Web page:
You have to use people and processes in the best way to run the best business, and to modernize the monarchy, William and Kate are the most critical members of staff. King Charles is the leader and has to pilot the course, but William and Kate need to be involved more too. They’re the face of the modern monarchy with a foot in both past and future camps. So one of the first things I’d do is sit down with them and ask ‘what’s important to you and how do you think we should do this?’ So you find the things you have in common, what you agree on and are passionate about, and take steps forward from there.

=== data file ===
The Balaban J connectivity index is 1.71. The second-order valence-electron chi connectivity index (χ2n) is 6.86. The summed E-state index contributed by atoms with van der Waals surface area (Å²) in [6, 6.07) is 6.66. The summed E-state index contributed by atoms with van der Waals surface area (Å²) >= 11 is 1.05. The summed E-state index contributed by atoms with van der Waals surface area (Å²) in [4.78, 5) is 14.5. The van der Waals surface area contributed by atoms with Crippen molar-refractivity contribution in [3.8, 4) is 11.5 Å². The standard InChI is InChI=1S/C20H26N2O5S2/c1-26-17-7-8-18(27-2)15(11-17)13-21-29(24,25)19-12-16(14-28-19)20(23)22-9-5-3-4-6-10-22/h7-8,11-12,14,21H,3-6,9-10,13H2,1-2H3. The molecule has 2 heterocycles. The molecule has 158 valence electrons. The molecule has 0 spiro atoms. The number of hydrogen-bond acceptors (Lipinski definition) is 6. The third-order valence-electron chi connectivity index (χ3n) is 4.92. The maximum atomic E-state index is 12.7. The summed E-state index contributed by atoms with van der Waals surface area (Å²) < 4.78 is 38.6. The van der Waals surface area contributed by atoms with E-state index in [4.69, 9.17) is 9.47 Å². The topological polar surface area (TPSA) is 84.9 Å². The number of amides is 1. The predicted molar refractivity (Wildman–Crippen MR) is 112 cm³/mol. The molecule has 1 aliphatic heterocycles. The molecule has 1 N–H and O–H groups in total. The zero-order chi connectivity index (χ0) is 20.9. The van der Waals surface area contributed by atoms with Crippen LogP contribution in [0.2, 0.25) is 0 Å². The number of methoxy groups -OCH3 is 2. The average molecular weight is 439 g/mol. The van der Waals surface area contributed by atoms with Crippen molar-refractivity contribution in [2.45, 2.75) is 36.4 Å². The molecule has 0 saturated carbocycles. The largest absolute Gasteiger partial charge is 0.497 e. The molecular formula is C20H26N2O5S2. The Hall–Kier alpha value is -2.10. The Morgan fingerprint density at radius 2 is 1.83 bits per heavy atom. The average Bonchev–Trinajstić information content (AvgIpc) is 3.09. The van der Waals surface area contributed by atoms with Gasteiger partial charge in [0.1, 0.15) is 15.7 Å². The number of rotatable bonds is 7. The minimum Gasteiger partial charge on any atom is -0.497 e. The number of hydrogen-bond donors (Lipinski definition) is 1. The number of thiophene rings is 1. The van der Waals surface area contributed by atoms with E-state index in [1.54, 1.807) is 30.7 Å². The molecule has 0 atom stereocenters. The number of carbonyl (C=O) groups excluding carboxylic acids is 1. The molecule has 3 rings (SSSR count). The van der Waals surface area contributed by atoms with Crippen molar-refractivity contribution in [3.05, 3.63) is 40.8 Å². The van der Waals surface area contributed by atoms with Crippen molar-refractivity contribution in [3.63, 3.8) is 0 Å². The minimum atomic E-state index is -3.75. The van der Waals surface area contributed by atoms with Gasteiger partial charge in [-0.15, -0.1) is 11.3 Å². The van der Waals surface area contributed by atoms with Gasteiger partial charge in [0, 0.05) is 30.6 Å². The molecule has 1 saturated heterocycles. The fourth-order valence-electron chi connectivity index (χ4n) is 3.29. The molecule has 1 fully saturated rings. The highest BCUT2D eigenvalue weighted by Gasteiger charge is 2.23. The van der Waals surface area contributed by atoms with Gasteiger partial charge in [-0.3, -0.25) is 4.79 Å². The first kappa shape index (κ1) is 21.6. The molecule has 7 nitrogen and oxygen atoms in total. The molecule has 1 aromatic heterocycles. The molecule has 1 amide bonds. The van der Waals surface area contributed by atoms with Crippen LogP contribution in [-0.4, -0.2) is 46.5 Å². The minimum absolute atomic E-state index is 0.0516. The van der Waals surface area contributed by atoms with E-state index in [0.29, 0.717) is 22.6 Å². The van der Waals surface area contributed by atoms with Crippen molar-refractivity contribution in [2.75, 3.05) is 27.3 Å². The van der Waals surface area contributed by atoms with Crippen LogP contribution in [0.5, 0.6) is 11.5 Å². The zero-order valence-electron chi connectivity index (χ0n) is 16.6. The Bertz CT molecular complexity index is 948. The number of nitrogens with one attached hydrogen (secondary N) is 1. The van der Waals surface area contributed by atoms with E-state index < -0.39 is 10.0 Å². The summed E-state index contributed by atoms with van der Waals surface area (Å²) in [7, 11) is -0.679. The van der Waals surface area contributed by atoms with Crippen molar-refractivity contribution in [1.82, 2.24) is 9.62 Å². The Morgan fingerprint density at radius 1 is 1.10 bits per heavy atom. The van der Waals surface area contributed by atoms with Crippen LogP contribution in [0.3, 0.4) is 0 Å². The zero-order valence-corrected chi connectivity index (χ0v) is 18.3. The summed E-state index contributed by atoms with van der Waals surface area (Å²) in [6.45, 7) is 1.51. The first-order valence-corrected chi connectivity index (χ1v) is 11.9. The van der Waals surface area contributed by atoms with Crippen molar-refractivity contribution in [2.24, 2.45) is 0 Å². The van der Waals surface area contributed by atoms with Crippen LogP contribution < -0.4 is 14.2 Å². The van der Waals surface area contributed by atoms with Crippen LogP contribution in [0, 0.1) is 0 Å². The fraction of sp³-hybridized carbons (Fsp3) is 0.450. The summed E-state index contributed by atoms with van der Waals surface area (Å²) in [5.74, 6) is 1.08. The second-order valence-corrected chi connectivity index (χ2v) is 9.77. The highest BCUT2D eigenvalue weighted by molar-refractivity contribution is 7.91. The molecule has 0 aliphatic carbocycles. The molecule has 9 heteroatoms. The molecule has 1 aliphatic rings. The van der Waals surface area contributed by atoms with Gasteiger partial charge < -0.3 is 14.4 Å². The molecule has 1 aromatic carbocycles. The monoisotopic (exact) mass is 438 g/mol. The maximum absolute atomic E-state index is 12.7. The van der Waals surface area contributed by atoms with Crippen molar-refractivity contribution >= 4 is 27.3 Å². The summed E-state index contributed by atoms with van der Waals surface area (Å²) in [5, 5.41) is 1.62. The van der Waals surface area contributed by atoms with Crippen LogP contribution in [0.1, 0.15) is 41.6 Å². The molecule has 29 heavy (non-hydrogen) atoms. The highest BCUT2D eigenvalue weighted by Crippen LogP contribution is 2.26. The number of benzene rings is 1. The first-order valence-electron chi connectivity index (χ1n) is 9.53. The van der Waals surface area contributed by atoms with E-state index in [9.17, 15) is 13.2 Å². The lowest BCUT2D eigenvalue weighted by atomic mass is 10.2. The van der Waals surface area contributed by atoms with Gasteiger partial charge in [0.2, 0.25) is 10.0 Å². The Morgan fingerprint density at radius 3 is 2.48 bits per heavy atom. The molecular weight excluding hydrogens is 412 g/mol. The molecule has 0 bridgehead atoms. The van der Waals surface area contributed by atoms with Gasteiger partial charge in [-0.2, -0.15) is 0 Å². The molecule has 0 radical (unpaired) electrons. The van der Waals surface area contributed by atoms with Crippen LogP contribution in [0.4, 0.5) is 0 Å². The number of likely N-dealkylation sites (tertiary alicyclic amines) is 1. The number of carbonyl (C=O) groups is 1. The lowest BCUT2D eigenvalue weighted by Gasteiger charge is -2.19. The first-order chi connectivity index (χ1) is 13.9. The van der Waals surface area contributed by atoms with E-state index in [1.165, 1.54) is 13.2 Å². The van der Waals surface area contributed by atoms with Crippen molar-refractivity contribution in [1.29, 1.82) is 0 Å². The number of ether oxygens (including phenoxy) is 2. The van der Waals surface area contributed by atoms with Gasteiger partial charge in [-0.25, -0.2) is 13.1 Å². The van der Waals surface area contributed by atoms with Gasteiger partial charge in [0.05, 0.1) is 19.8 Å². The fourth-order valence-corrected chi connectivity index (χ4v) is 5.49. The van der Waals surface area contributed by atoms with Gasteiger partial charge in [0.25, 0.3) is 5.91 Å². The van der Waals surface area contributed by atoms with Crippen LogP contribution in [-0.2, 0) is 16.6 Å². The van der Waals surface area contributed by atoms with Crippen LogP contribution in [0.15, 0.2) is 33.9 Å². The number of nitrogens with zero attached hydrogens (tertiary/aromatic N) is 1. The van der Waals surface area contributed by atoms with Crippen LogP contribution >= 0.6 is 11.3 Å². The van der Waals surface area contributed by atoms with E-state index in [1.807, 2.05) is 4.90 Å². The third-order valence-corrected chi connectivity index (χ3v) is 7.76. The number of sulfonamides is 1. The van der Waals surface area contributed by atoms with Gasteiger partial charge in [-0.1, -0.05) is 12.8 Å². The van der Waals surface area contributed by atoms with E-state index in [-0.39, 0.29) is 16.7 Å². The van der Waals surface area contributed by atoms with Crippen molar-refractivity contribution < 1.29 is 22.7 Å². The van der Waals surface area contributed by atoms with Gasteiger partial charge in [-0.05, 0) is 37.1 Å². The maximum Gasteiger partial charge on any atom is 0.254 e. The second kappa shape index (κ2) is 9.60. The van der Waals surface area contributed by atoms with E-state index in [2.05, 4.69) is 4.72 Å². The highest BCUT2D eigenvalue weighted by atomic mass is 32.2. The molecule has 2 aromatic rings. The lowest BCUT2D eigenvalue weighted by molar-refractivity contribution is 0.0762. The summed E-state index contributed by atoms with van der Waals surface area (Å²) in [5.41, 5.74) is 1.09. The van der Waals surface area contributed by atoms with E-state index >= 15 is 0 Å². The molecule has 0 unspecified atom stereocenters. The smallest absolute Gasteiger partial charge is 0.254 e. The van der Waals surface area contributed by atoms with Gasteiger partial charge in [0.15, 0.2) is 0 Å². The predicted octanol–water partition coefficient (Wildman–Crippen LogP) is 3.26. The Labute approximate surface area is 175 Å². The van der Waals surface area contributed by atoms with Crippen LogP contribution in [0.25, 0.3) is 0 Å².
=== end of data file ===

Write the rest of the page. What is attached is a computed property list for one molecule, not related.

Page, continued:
There are two big pitfalls when trying to obtain diverse perspectives, which are two sides of the same coin. The first is surrounding yourself with ‘yes’ people who simply agree with everything you say. The second is garnering too much input from too many people.
If you’re too connected and have too many networks, it can become a bottleneck to decision-making. You become more at risk of burnout but also nothing functions as everyone relies on their relationship with you to get things done. So if you’re too big a node on the network, you lock information up and slow the information flow down.
This means if you don’t need to be involved in a conversation, don’t be. If someone phones you for a decision, say ‘you do it. You have the information you need so just tell me the outcome.’ You need to be self-aware and deal with any insecurities that may be triggered, but taking yourself out of the situation can be done.